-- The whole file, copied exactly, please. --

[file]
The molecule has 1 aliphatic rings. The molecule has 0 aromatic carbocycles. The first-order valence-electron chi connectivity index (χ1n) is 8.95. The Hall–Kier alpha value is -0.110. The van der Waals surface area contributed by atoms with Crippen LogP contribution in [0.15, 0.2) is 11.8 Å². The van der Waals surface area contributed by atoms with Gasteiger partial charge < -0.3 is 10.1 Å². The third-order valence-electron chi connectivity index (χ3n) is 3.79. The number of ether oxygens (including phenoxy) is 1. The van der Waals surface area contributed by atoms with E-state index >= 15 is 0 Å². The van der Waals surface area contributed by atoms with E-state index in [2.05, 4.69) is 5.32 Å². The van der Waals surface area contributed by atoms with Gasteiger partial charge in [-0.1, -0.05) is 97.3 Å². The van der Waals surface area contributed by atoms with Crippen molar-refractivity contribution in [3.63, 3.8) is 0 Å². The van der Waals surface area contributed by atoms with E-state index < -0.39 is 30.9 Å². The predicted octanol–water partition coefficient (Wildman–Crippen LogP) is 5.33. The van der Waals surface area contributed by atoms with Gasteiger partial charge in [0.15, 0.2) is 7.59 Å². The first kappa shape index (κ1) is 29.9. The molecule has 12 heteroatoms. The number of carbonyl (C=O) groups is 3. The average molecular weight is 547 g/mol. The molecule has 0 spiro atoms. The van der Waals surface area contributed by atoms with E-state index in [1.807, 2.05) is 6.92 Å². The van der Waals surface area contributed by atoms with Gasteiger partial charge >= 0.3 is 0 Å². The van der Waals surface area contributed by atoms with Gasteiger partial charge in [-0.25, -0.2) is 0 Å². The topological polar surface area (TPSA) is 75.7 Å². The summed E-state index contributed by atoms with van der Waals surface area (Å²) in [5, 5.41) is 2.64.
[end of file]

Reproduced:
The molecule has 1 aliphatic rings. The molecule has 0 aromatic carbocycles. The first-order valence-electron chi connectivity index (χ1n) is 8.95. The Hall–Kier alpha value is -0.110. The van der Waals surface area contributed by atoms with Crippen LogP contribution in [0.15, 0.2) is 11.8 Å². The van der Waals surface area contributed by atoms with Gasteiger partial charge < -0.3 is 10.1 Å². The third-order valence-electron chi connectivity index (χ3n) is 3.79. The number of ether oxygens (including phenoxy) is 1. The van der Waals surface area contributed by atoms with E-state index >= 15 is 0 Å². The van der Waals surface area contributed by atoms with E-state index in [2.05, 4.69) is 5.32 Å². The van der Waals surface area contributed by atoms with Gasteiger partial charge in [-0.1, -0.05) is 97.3 Å². The van der Waals surface area contributed by atoms with Crippen molar-refractivity contribution in [3.63, 3.8) is 0 Å². The van der Waals surface area contributed by atoms with E-state index < -0.39 is 30.9 Å². The predicted octanol–water partition coefficient (Wildman–Crippen LogP) is 5.33. The van der Waals surface area contributed by atoms with Gasteiger partial charge in [0.15, 0.2) is 7.59 Å². The first kappa shape index (κ1) is 29.9. The molecule has 12 heteroatoms. The number of carbonyl (C=O) groups is 3. The average molecular weight is 547 g/mol. The molecule has 0 spiro atoms. The van der Waals surface area contributed by atoms with E-state index in [1.807, 2.05) is 6.92 Å². The van der Waals surface area contributed by atoms with Gasteiger partial charge >= 0.3 is 0 Å². The van der Waals surface area contributed by atoms with Gasteiger partial charge in [-0.25, -0.2) is 0 Å². The topological polar surface area (TPSA) is 75.7 Å². The summed E-state index contributed by atoms with van der Waals surface area (Å²) in [5, 5.41) is 2.64.